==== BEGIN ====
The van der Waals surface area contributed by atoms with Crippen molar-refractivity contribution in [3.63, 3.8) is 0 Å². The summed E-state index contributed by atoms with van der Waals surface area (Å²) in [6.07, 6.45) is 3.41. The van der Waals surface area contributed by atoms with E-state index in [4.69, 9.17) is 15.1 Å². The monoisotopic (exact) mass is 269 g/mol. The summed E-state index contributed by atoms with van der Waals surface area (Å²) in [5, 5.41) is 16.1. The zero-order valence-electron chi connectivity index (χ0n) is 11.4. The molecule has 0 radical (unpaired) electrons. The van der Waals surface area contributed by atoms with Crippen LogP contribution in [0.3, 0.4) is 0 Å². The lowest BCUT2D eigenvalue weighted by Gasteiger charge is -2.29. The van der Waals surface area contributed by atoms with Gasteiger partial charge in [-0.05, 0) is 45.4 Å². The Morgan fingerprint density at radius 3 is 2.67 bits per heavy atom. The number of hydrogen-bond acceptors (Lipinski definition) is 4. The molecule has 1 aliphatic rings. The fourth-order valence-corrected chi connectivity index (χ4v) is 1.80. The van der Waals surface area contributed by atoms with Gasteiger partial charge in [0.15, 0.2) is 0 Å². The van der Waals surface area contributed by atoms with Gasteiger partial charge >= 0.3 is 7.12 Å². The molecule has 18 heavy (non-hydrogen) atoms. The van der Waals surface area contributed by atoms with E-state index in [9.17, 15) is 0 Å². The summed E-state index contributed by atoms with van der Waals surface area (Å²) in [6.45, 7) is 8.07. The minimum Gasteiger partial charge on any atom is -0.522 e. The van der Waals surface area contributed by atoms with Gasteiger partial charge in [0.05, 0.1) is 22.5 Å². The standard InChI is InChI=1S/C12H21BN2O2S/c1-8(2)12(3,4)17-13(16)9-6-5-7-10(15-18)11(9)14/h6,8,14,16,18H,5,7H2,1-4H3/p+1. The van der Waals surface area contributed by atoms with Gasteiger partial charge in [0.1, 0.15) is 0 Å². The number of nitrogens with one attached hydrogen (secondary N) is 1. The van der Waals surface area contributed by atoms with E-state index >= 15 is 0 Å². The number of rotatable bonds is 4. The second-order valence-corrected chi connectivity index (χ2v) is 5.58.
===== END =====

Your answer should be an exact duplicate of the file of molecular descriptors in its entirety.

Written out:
The van der Waals surface area contributed by atoms with Crippen molar-refractivity contribution in [3.63, 3.8) is 0 Å². The summed E-state index contributed by atoms with van der Waals surface area (Å²) in [6.07, 6.45) is 3.41. The van der Waals surface area contributed by atoms with E-state index in [4.69, 9.17) is 15.1 Å². The monoisotopic (exact) mass is 269 g/mol. The summed E-state index contributed by atoms with van der Waals surface area (Å²) in [5, 5.41) is 16.1. The zero-order valence-electron chi connectivity index (χ0n) is 11.4. The molecule has 0 radical (unpaired) electrons. The van der Waals surface area contributed by atoms with Crippen LogP contribution in [0.3, 0.4) is 0 Å². The lowest BCUT2D eigenvalue weighted by Gasteiger charge is -2.29. The van der Waals surface area contributed by atoms with Gasteiger partial charge in [-0.05, 0) is 45.4 Å². The Morgan fingerprint density at radius 3 is 2.67 bits per heavy atom. The number of hydrogen-bond acceptors (Lipinski definition) is 4. The molecule has 1 aliphatic rings. The fourth-order valence-corrected chi connectivity index (χ4v) is 1.80. The van der Waals surface area contributed by atoms with Gasteiger partial charge in [0.15, 0.2) is 0 Å². The van der Waals surface area contributed by atoms with Gasteiger partial charge >= 0.3 is 7.12 Å². The molecule has 18 heavy (non-hydrogen) atoms. The van der Waals surface area contributed by atoms with E-state index in [9.17, 15) is 0 Å². The summed E-state index contributed by atoms with van der Waals surface area (Å²) in [6.45, 7) is 8.07. The minimum Gasteiger partial charge on any atom is -0.522 e. The van der Waals surface area contributed by atoms with Gasteiger partial charge in [0.05, 0.1) is 22.5 Å². The standard InChI is InChI=1S/C12H21BN2O2S/c1-8(2)12(3,4)17-13(16)9-6-5-7-10(15-18)11(9)14/h6,8,14,16,18H,5,7H2,1-4H3/p+1. The van der Waals surface area contributed by atoms with Gasteiger partial charge in [0.1, 0.15) is 0 Å². The number of nitrogens with one attached hydrogen (secondary N) is 1. The van der Waals surface area contributed by atoms with E-state index >= 15 is 0 Å². The number of rotatable bonds is 4. The second-order valence-corrected chi connectivity index (χ2v) is 5.58.